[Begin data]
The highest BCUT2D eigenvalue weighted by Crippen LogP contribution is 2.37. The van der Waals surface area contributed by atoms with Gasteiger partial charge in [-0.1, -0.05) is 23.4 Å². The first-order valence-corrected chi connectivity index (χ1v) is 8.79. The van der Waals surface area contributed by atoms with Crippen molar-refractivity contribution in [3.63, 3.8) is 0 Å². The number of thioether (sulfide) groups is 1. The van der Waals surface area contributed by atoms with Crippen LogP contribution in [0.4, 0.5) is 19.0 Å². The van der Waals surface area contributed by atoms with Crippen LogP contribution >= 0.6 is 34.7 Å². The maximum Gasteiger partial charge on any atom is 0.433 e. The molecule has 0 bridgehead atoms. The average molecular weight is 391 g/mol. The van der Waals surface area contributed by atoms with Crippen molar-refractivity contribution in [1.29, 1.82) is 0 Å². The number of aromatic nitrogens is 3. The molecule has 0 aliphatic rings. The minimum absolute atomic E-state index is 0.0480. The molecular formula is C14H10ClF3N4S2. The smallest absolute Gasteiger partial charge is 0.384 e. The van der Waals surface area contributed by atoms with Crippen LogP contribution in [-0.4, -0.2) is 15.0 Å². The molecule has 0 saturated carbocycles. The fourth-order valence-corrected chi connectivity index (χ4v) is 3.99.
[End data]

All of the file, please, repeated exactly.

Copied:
The highest BCUT2D eigenvalue weighted by Crippen LogP contribution is 2.37. The van der Waals surface area contributed by atoms with Gasteiger partial charge in [-0.1, -0.05) is 23.4 Å². The first-order valence-corrected chi connectivity index (χ1v) is 8.79. The van der Waals surface area contributed by atoms with Crippen molar-refractivity contribution in [3.63, 3.8) is 0 Å². The number of thioether (sulfide) groups is 1. The van der Waals surface area contributed by atoms with Crippen LogP contribution in [0.4, 0.5) is 19.0 Å². The van der Waals surface area contributed by atoms with Crippen LogP contribution >= 0.6 is 34.7 Å². The maximum Gasteiger partial charge on any atom is 0.433 e. The molecule has 0 bridgehead atoms. The average molecular weight is 391 g/mol. The van der Waals surface area contributed by atoms with Crippen molar-refractivity contribution in [1.29, 1.82) is 0 Å². The number of aromatic nitrogens is 3. The molecule has 0 aliphatic rings. The minimum absolute atomic E-state index is 0.0480. The molecular formula is C14H10ClF3N4S2. The smallest absolute Gasteiger partial charge is 0.384 e. The van der Waals surface area contributed by atoms with Crippen LogP contribution in [-0.4, -0.2) is 15.0 Å². The molecule has 0 saturated carbocycles. The fourth-order valence-corrected chi connectivity index (χ4v) is 3.99.